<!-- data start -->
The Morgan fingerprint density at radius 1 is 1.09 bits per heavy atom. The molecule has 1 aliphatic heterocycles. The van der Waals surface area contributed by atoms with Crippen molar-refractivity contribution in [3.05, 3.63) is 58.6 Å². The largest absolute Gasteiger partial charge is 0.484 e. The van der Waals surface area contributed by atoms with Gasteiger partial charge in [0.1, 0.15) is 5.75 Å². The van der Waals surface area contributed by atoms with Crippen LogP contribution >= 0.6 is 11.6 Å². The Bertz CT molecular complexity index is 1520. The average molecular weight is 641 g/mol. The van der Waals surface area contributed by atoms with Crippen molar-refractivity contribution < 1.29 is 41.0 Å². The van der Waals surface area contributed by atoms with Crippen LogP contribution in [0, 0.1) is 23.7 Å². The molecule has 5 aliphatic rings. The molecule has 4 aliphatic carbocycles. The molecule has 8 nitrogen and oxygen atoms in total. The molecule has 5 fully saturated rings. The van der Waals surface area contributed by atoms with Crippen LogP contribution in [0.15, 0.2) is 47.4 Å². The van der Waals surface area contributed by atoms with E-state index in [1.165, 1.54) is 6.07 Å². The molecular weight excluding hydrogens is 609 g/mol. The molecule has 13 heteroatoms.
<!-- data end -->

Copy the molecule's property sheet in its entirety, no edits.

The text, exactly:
The Morgan fingerprint density at radius 1 is 1.09 bits per heavy atom. The molecule has 1 aliphatic heterocycles. The van der Waals surface area contributed by atoms with Crippen molar-refractivity contribution in [3.05, 3.63) is 58.6 Å². The largest absolute Gasteiger partial charge is 0.484 e. The van der Waals surface area contributed by atoms with Gasteiger partial charge in [0.1, 0.15) is 5.75 Å². The van der Waals surface area contributed by atoms with Crippen LogP contribution >= 0.6 is 11.6 Å². The Bertz CT molecular complexity index is 1520. The average molecular weight is 641 g/mol. The van der Waals surface area contributed by atoms with Crippen molar-refractivity contribution < 1.29 is 41.0 Å². The van der Waals surface area contributed by atoms with Crippen LogP contribution in [0, 0.1) is 23.7 Å². The molecule has 5 aliphatic rings. The molecule has 4 aliphatic carbocycles. The molecule has 8 nitrogen and oxygen atoms in total. The molecule has 5 fully saturated rings. The van der Waals surface area contributed by atoms with Crippen LogP contribution in [0.15, 0.2) is 47.4 Å². The van der Waals surface area contributed by atoms with E-state index in [1.165, 1.54) is 6.07 Å². The molecular weight excluding hydrogens is 609 g/mol. The molecule has 13 heteroatoms.